If former congressman Artur Davis wants to run for office in Alabama as a Democrat, he’ll have to wait until at least 2017.
It’s another setback for Davis, whose quest for elected office resembles a heat-seeking missile in search of a target. It has led him to multiple races for different offices in two states, and membership in both major political parties.
Davis is mulling a run for the Montgomery County Commission as a Democrat. But the Democrats aren’t exactly eager to have the Democrat-turned-Republican-turned-Democrat back in their ranks. Last week, the Alabama Democratic Party’s executive board denied Davis’ request to be reinstated so he can seek the party’s nomination. According to state party rules, no one can run as a Democrat if they supported another party in the past four years. And as desperate as the Alabama Democratic Party is, it’s not making an exception for Davis, who spoke at the 2012 Republican National Convention.
Davis can be a Democrat, but he can’t run for office as one until 2017, according to state party Chairwoman Nancy Worley.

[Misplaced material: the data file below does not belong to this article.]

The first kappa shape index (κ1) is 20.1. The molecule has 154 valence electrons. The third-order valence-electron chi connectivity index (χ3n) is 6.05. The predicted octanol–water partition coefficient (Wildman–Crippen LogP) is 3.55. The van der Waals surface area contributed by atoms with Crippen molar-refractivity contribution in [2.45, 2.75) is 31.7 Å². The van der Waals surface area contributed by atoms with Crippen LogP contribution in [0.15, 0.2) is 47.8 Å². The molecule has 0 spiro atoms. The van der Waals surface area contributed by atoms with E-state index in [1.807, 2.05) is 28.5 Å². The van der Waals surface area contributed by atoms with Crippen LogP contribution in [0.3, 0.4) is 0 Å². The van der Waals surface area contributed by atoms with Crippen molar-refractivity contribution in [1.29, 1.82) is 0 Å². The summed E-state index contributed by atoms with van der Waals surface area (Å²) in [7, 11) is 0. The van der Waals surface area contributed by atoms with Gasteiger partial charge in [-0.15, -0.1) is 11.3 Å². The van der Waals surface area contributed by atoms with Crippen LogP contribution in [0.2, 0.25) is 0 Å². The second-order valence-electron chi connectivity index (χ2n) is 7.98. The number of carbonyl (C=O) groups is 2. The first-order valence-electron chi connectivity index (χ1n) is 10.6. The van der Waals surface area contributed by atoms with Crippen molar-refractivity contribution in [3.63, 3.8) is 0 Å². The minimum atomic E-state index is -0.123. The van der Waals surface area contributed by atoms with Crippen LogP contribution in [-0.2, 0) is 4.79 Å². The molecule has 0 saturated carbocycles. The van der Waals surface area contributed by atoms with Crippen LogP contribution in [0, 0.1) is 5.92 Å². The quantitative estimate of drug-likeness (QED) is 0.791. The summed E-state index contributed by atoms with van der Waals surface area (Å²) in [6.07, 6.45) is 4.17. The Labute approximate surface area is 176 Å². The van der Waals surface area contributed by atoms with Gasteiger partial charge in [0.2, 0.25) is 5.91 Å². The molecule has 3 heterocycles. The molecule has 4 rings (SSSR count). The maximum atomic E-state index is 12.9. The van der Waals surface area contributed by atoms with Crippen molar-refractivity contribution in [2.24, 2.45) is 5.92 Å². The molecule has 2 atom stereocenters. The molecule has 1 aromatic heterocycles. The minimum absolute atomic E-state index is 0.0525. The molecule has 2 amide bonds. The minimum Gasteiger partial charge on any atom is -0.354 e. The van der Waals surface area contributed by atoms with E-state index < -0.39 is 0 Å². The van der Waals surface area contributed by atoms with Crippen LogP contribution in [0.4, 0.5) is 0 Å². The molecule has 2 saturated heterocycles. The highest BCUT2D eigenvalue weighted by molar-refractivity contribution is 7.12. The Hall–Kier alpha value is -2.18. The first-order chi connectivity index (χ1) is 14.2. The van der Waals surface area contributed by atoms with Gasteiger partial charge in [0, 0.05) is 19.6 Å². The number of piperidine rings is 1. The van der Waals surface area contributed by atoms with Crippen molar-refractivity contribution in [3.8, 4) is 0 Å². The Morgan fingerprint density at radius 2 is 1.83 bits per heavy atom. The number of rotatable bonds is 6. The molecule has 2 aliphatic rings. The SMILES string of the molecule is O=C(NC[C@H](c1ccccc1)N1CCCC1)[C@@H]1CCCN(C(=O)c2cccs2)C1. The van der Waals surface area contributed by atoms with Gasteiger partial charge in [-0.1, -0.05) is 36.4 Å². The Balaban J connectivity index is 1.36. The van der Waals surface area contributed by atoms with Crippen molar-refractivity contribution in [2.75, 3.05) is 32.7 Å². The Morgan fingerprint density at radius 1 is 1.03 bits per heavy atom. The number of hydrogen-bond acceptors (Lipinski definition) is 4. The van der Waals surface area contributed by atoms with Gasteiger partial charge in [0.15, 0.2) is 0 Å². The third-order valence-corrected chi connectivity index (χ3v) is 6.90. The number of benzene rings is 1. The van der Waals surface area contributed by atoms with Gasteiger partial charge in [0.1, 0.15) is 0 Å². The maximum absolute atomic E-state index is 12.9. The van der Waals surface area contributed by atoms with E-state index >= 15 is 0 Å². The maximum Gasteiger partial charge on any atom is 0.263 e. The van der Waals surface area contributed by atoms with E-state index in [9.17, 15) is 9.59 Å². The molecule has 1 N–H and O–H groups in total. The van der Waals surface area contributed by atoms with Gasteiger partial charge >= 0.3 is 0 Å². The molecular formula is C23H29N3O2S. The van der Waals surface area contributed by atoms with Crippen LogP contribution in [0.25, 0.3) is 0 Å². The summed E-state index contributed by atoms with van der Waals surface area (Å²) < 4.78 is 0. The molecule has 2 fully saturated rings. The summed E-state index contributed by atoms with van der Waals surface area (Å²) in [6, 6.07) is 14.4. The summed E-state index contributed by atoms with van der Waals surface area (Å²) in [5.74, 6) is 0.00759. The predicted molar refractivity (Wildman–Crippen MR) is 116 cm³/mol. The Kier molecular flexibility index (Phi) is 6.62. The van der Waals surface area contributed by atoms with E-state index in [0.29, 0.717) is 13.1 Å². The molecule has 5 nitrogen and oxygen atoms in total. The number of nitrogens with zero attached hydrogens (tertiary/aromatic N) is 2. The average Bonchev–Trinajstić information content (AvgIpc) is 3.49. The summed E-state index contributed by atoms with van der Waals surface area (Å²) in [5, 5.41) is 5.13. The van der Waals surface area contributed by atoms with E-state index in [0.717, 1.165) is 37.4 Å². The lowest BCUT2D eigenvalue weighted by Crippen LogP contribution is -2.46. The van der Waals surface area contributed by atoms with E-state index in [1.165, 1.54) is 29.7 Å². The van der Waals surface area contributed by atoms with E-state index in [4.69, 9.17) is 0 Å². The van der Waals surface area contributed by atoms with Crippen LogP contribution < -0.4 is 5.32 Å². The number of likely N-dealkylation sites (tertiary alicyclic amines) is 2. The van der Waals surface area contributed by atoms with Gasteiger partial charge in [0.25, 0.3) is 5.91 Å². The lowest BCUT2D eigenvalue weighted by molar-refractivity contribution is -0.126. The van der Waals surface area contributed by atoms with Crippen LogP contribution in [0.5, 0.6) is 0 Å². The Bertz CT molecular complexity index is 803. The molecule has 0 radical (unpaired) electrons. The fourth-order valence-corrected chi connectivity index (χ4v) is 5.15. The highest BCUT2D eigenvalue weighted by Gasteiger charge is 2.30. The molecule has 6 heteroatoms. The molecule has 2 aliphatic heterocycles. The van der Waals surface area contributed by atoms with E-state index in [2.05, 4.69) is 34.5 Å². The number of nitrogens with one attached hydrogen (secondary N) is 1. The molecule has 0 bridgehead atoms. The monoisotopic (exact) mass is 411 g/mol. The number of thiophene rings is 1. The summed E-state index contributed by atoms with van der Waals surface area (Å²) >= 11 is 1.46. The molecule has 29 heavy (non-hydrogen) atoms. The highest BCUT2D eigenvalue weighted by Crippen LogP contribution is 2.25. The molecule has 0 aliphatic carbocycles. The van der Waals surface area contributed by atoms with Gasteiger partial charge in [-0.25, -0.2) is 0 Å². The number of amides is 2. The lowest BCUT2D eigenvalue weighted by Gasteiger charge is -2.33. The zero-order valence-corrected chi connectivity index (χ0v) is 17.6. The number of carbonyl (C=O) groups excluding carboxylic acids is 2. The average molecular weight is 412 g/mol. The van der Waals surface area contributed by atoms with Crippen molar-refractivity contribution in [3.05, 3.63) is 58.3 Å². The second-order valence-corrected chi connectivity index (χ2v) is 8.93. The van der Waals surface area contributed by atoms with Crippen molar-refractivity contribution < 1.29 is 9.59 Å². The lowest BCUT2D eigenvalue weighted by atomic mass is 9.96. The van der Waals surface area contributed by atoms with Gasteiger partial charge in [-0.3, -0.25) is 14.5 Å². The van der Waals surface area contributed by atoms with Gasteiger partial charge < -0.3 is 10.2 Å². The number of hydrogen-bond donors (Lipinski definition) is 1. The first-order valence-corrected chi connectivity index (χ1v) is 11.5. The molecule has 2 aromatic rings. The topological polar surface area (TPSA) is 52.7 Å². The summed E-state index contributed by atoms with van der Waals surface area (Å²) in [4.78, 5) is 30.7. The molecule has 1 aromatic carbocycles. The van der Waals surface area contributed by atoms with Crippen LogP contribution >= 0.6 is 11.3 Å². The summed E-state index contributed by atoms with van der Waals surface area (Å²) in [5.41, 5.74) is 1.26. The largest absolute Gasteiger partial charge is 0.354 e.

And to think, it wasn’t too long ago that Davis was a rising political star.
Davis was first elected to Congress, from Alabama’s 7th District, representing Birmingham, in 2002, when he successfully challenged incumbent Rep. Earl Hilliard in the primary for the safe Democratic seat. The race garnered national attention as it turned, rather bizarrely, on the Israeli-Palestinian conflict, with both candidates getting major backing from out of state.
With the support of pro-Israel groups, Davis won, and he was already someone to watch by the time he arrived in Washington.
From the beginning, Davis’ reputation was that of a moderate Democrat, an increasingly endangered species.
In 2010, he ran for governor of Alabama, but lost the Democratic primary — as well as the African-American vote — to a more liberal white candidate. It was an astounding loss, until one realizes Davis did everything possible to alienate his party’s base, including voting against the Affordable Care Act.
So, Davis moved to Virginia and became a Republican, with the intention of again running for office. But if he was too conservative for Alabama Democrats, he was too liberal for Virginia Republicans, and the curtain never really rose on Davis’ second act as a Republican.
Most recently, Davis returned to his hometown, Montgomery, to run for mayor. Defeated again, he set his eyes on the County Commission and the Democratic nomination — until he was dealt last week’s setback.
The only constant in Davis’ zig-zagging political career appears to be his unshakable belief that he should hold political office, be it congressman, governor or county commissioner.
Davis seems to think he is the indispensable man, no matter if voters think otherwise. But the political graveyard is full of “indispensable” men.